NASA announced Tuesday that its Mars Curiosity rover detected a "a tenfold spike in methane" in the atmosphere. Organic molecules were also detected in a rock sample collected by the rover. Curiosity was "sniffing" the atmosphere using its Sample Analysis at Mars (MARS) scientific suite, which detected increased methane in 2013 and again in 2014.

There are several biological and nonbiological sources that could be responsible for the methane spike, NASA reported. Microbes could be a biological source while methane could also be created through an interaction between olivine, a type of rock, and water. Four methane spikes were detected in 2013 and 2014. Preserved organic molecules were also found in a powdered rock sample collected by Curiosity.



"This temporary increase in methane -- sharply up and then back down -- tells us there must be some relatively localized source. There are many possible sources, biological or non-biological, such as interaction of water and rock," Sushil Atreya of the University of Michigan, Ann Arbor, a member of the Curiosity rover science team, said in a statement.

Source Of Methane On Mars NASA details the different ways methane could have been added to the atmosphere of Mars. Photo: NASA/JPL-Caltech/SAM-GSFC/Univ. of Michigan

The latest findings from Curiosity do not prove Mars once had life, but it is the first time methane was detected in the atmosphere by Curiosity and indicates active chemistry on the planet, while the organic compounds found in the rock sample indicate favorable conditions in Mars' history.

"Can we learn more about the active chemistry causing such fluctuations in the amount of methane in the atmosphere? Can we choose rock targets where identifiable organics have been preserved?" John Grotzinger, Curiosity project scientist of the California Institute of Technology in Pasadena, said in a statement.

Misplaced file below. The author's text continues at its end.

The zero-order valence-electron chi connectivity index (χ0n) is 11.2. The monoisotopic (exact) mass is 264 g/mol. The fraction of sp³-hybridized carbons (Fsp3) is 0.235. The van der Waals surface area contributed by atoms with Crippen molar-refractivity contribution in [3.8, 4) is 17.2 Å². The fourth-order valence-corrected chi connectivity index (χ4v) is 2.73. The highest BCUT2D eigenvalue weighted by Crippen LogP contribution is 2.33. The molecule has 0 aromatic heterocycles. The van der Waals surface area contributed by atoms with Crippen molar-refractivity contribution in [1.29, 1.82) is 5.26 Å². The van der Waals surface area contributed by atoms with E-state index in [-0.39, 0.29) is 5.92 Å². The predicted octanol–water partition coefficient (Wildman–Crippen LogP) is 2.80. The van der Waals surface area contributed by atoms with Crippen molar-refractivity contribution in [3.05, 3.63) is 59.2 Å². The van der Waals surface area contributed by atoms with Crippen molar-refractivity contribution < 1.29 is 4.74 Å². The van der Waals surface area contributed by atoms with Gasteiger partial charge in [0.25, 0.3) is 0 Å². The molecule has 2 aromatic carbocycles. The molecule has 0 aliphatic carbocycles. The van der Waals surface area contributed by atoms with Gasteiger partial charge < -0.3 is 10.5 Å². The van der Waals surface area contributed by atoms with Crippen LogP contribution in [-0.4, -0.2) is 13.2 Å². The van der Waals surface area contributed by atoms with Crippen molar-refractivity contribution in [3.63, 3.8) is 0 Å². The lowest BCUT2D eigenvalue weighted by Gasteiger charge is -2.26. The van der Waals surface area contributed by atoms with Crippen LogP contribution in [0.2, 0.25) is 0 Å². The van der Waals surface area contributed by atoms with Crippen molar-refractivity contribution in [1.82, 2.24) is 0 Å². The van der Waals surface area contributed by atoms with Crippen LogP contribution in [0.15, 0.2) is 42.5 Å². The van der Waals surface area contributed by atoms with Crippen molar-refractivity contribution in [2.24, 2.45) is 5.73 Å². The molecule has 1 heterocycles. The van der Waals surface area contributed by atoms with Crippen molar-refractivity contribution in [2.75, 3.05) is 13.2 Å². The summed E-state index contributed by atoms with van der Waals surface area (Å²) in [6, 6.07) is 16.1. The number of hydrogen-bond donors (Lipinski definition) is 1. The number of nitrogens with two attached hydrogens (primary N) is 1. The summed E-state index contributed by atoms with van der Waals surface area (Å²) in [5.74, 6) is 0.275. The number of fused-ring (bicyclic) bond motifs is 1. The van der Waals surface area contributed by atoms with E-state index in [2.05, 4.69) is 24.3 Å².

NASA will conduct further analysis to determine the type of organic compounds found in the rock sample, but the results could provide new insights into the history of water on Mars and changes to the Martian environment. Mars lost most of its water billions of years ago and researchers can determine these changes by comparing the deuterium-hydrogen ratio found in water preserved in rock samples to the ratio found in water found in the atmosphere. Hydrogen is lighter and escapes into the atmosphere quicker than deuterium. The rock sample was formed 3.9 billion to 4.6 billion years ago, notes NASA.

"The ratio that Curiosity found in the Cumberland sample is about one-half the ratio in water vapor in today's Martian atmosphere, suggesting much of the planet's water loss occurred since that rock formed. However, the measured ratio is about three times higher than the ratio in the original water supply of Mars, based on assumption that supply had a ratio similar to that measured in Earth's oceans. This suggests much of Mars' original water was lost before the rock formed," NASA explained.



Last week, data collected by Curiosity helped determine  that Mount Sharp was formed by sediment deposited at the bottom of a large lake. A Martian meteorite that crashed into Earth in July 2011 also held some possible evidence of a once habitable Mars.